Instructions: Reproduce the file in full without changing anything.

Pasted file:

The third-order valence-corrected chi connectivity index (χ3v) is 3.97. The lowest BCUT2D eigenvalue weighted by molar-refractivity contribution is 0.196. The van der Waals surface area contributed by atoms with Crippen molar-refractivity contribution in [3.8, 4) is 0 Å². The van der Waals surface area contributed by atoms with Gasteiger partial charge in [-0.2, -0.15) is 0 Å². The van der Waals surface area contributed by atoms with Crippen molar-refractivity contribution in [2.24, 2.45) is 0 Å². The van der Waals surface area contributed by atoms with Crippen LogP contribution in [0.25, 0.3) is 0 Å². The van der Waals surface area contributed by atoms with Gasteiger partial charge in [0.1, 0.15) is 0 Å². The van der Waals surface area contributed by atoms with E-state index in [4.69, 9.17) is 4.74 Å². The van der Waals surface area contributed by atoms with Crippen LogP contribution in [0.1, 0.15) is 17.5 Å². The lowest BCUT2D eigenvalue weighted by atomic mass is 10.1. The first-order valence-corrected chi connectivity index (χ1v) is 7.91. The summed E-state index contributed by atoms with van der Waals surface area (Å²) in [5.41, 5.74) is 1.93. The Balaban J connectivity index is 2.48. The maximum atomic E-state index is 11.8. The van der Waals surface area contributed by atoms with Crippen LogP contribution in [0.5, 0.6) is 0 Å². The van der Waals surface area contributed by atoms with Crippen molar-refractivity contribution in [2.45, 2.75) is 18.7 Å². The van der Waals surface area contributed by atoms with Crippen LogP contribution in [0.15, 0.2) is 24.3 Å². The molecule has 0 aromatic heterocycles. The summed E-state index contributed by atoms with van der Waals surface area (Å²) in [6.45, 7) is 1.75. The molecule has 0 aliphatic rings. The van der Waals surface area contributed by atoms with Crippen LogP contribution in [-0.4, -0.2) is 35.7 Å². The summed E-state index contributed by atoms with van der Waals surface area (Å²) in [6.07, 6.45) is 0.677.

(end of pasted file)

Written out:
The third-order valence-corrected chi connectivity index (χ3v) is 3.97. The lowest BCUT2D eigenvalue weighted by molar-refractivity contribution is 0.196. The van der Waals surface area contributed by atoms with Crippen molar-refractivity contribution in [3.8, 4) is 0 Å². The van der Waals surface area contributed by atoms with Gasteiger partial charge in [-0.2, -0.15) is 0 Å². The van der Waals surface area contributed by atoms with Crippen molar-refractivity contribution in [2.24, 2.45) is 0 Å². The van der Waals surface area contributed by atoms with Crippen LogP contribution in [0.25, 0.3) is 0 Å². The van der Waals surface area contributed by atoms with Gasteiger partial charge in [0.1, 0.15) is 0 Å². The van der Waals surface area contributed by atoms with E-state index in [4.69, 9.17) is 4.74 Å². The van der Waals surface area contributed by atoms with Crippen LogP contribution in [0.1, 0.15) is 17.5 Å². The lowest BCUT2D eigenvalue weighted by atomic mass is 10.1. The first-order valence-corrected chi connectivity index (χ1v) is 7.91. The summed E-state index contributed by atoms with van der Waals surface area (Å²) in [5.41, 5.74) is 1.93. The Balaban J connectivity index is 2.48. The maximum atomic E-state index is 11.8. The van der Waals surface area contributed by atoms with Crippen LogP contribution in [0.5, 0.6) is 0 Å². The van der Waals surface area contributed by atoms with Crippen molar-refractivity contribution in [2.45, 2.75) is 18.7 Å². The van der Waals surface area contributed by atoms with Crippen LogP contribution in [0.15, 0.2) is 24.3 Å². The molecule has 0 aromatic heterocycles. The summed E-state index contributed by atoms with van der Waals surface area (Å²) in [6.45, 7) is 1.75. The molecule has 0 aliphatic rings. The van der Waals surface area contributed by atoms with Crippen LogP contribution in [-0.4, -0.2) is 35.7 Å². The summed E-state index contributed by atoms with van der Waals surface area (Å²) in [6.07, 6.45) is 0.677.